Today’s the first day of summer.
And to mark it, Mother Nature is rolling out the first heat wave of the year featuring five consecutive days of 100-degree plus days.
It starts today with the National Weather Service predicting a high of 103 degrees.
While daily temperatures will pass the century mark through Saturday, the highest two days are expected to be Friday and Saturday with a high of 104 degrees.
It is expected to dip down to a high of 99 degrees by Sunday.
The highs will stay in the mid to high 90s through June 30. After that they will peak in the low 90s before jumping back into the mid-90s with a high of 96 on the Fourth of July. Temperature peaks are expected to stay in the mid to high 90s through the end of July flirting within a degree or two of 100 degrees during the final six days of July.
To escape the heat, you’ll have to head to the coast or the Sierra crest.
San Francisco is not expected to breach 70 degrees through Saturday. It will be a tad warmer in Santa Cruz with the high reaching into the mid-70s.
Yosemite Valley at 3,966 feet won’t offer much of a respite. The highs there are expected to be in the high 80s and low 90s until Sunday when it may get as hot as 101 degrees.
Sonora Pass at 9,623 feet will top off in the mid-70s. The tradeoff is on Thursday, Friday and Saturday there is a change of afternoon thundershowers.
This week will be the first extended heat wave test of California’s precarious power grid.
It also will be the first heat wave where peak demand pricing is in effect Monday through Friday from 4 to 9 p.m. when the temperature is at the highest as is power demand.
The California Public Utilities Commission pushed PG&E and other utilities to up the kilowatt hour cost during peak hours in a bid to prevent heavy demand from forcing power outages.
In the San Joaquin Valley air conditioning makes up the lion’s share of summer energy consumption. That means the switch to time-of-use rate plans can led to higher PG&E bills.
New rate plans increase the price of electricity during peak hours from 4 to 9 p.m. Off-peak hours from 9 p.m. to 4 p.m. have lower rates. The peak pricing applies to use Monday through Friday and only a few holidays.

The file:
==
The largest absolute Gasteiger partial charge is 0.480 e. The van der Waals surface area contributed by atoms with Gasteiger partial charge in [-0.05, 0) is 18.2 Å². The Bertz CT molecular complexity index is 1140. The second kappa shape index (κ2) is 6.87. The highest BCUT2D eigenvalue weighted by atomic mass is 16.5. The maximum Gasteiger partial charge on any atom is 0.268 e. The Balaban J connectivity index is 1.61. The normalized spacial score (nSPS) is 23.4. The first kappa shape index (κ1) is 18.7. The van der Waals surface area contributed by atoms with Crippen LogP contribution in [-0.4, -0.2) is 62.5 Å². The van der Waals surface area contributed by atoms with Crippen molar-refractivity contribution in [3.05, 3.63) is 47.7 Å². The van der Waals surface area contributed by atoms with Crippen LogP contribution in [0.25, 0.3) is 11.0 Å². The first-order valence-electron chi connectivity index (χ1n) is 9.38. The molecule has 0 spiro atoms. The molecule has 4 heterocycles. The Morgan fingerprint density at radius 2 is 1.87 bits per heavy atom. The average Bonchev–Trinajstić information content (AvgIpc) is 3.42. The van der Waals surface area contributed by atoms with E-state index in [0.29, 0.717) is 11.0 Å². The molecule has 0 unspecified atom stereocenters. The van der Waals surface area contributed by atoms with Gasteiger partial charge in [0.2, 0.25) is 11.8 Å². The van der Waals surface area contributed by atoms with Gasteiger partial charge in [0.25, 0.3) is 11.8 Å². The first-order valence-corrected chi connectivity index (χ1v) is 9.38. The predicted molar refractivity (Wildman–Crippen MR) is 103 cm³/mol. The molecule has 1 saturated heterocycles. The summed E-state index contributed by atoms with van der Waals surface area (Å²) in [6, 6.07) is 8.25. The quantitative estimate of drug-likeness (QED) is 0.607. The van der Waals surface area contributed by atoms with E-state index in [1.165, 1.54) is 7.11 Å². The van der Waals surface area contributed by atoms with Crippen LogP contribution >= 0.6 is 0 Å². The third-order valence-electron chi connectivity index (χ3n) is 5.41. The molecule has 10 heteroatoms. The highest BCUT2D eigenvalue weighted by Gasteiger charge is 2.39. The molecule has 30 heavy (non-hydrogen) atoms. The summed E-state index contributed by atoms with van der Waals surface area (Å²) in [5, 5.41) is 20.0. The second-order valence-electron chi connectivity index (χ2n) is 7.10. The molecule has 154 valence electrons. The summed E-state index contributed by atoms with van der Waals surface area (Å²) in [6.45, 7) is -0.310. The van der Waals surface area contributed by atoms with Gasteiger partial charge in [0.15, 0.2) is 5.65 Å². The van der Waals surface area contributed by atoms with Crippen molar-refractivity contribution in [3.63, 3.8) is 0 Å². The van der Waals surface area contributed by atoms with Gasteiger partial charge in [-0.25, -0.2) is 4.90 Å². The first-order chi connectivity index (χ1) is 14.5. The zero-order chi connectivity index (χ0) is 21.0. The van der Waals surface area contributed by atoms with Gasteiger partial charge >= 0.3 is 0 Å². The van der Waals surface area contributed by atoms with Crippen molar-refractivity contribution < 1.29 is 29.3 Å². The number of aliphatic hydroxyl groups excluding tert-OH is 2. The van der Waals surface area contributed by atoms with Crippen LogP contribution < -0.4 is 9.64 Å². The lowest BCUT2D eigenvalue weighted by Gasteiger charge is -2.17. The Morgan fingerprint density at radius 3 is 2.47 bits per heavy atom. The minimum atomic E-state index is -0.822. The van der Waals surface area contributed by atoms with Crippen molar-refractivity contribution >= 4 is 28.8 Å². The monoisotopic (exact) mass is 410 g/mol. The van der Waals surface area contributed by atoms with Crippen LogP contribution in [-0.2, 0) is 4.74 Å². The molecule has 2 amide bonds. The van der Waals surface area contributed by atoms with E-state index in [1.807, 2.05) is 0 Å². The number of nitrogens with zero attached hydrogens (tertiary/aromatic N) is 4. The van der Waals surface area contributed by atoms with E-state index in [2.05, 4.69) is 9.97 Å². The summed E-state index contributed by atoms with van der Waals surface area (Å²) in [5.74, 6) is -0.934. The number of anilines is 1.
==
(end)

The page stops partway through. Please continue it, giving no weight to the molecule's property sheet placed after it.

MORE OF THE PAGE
If you don’t manage — essentially reduce — electricity use during peak hours — you can see a sizeable jump in your PG&E based on comparable usage from last summer.
Peak power demands during heat waves and extremely hot days such as the 103-degree high forecast for today push available supplies to the limit last summer in California
Even without a blistering heat wave during peak use hours this summer between 4 and 9 p.m. weekdays, models cited by the CPUC, California Energy Commission, and the California Independent System Operator show the Golden State has a solid chance of coming up short 1,700 megawatts.
Based on historic use, power may need to be cut to 1.3 million California households. That translates roughly to 4 million people or a tenth of all Californians possibly being without electricity.
The situation was not created by PG&E or other power providers.
Instead, it is by the inability for the regulatory mandated shift to green power to keep up with demand.
The three agencies have noted if wildfires, a heat wave, drought conditions, smoky/cloudy skies, and winds all align the shortfall could easily hit 5,000 megawatts. That translates into 3.75 million homes.
The rates charged are higher during the peak period in an effort to encourage consumers to shift their electric load to off-peak hours when electricity is cheaper.
Regulations dictate 100 percent carbon-free electricity by 2045 with the attached benchmark of being 60 percent by 2030.
The state has pushed hard to force the plug to be pulled on additional carbon-based power as well as nuclear power to the tune of 6,000 megawatts by 2025.
center opens today
Due to high temperatures, the Manteca Cooling Center at the Manteca Transit Center, 220 Moffat Blvd, will open today from 1 to 9 p.m.
Activation of the Cooling Center is subject to change as weather conditions change.
The cooling center is being opened to help Manteca residents stay cool during potentially dangerous hot weather expected though Saturday. If you know anyone who needs shelter from the heat, you are asked to relay this information.
Bottled water will be available. Masks will be provided if needed.
Do not go to the cooling center if you have a fever, if you have been exposed to or are exhibiting symptoms of COVID-19, or if you have been ordered to quarantine or isolate.
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